Steve Wilder is the founder and creator of Adventure Youth Mentoring in Roanoke, VA; a 501-C3 nonprofit bent on getting excess adolescent energy focused on outdoor pursuits. With a background in therapeutic mentoring, Steve gives his insights on why it’s important not to just get “at-risk” children outside, but all children a healthy dose of vitamin adventure:
Brad Lane: Can you give us a brief overview of the Adventure Youth Mentoring Program (AYM). Why is it focused primarily on adolescence (ages 8-12)?
Steve Wilder: Well our mission statement is: “using outdoor adventure as a catalyst, AYM will provide guidance, opportunity, and leadership to young people in need of positive role models, ensuring that each child finds his or her unique pathway to success.” Simply put, it’s to provide opportunities for children to develop with an outdoor appreciation and to have role models to respect and emulate. We work with primarily adolescent ages because that is the age where habits, good or bad, or really starting to form. Our work force is all volunteer, and the time and energy to mentor teenagers who are stuck in their ways is rarely available. We look at the program as more of a preventive measure for high-risk behavior, rather then a combatant of delinquent actions.
B.L.: What role do you believe outdoor experiences plays in childhood development?
S.W.: Outdoor experience is just something that sticks with you. It provides great memories. Even if you spend your time getting soaked in the rain, eating soggy oatmeal, and pushing your physical limits; afterwards it effects you in a positive way. The outdoors provides healthy, inexpensive activity that can be done at all levels from beginner to expert, and kids today seem to be missing out on some of that. It’s great because you don’t have to “try out” for the team or pay membership dues to enjoy the outdoors. Kids can go out and learn about the world at their own pace and make personal discoveries about the world around them.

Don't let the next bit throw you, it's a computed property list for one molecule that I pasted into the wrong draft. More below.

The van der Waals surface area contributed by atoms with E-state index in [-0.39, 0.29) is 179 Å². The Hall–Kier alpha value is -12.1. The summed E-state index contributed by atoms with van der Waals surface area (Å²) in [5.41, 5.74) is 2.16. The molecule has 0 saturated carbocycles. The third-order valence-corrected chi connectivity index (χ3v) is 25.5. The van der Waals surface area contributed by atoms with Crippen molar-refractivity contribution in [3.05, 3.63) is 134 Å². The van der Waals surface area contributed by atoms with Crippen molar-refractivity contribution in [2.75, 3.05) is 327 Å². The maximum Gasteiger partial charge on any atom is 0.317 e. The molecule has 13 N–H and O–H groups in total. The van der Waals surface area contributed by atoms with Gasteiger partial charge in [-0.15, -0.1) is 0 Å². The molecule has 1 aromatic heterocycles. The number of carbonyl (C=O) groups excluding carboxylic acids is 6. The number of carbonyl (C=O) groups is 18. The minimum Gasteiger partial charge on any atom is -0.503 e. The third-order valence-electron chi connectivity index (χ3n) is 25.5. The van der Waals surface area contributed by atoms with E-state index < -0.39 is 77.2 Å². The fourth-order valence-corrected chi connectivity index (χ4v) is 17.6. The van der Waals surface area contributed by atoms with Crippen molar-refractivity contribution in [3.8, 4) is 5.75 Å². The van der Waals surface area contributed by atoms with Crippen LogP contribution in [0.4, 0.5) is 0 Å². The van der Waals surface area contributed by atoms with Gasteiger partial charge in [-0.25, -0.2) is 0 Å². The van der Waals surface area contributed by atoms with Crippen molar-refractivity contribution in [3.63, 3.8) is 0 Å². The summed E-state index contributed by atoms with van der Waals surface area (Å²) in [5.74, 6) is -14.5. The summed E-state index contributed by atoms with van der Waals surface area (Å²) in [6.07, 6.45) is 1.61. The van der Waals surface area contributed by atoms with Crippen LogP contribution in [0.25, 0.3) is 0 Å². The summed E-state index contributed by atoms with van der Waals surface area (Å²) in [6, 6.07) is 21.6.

B.L.: So what is it about the outdoors in your opinion that facilitates this learning?
S.W.: The outdoors is simply a powerful force. When your out and amongst the natural world you are always learning. Their is a wealth of knowledge and lengthy textbooks about the ecology of the world your exploring, but even if your not learning the different genomes of trees, your still being affected by this powerful force. You can’t avoid it, and whether you realize it or not, when you’re outside you’re learning about the world and how it functions, and how you function within it. Our program likes to infuse that experiential learning with positive role models, which illustrates to kids that the world may be big, but their are resources available to help them achieve.
B.L.: Do you see the community/state/nation responding positively to the idea of the outdoors as a means to solve delinquent adolescent behavior, in contrast to medications for ADHD, ADD, and depression?
S.W. This is a tough question, and I can only give my opinion on the matter, which differs from other parents. But I’ve seen a trend of rushing to diagnose children. Every child, and everyone as a child, has excess energy. And with the advent of new technologies, schools of thought, and social norms; kids don’t seem to get out and play as much. Their isn’t enough releases for this energy which then gets bottled up, and then gets labeled into a category of delinquent behavior such as ADD or ADHD. Once a child is labeled like that, they believe it themselves, and then a self-perpetual cycle kicks in. Our program and similar outfits (Outward Bound, NOLS) have seen significant results, but it’s hard to say if it will ever replace the modern-day diagnosis.
B.L.: For a parent in this modern-world you speak of, are their resources available to get their children outdoors in between busy schedules?
S.W.: Sadly, as of right now, the resources are limited. Scouting has lost a lot of momentum over the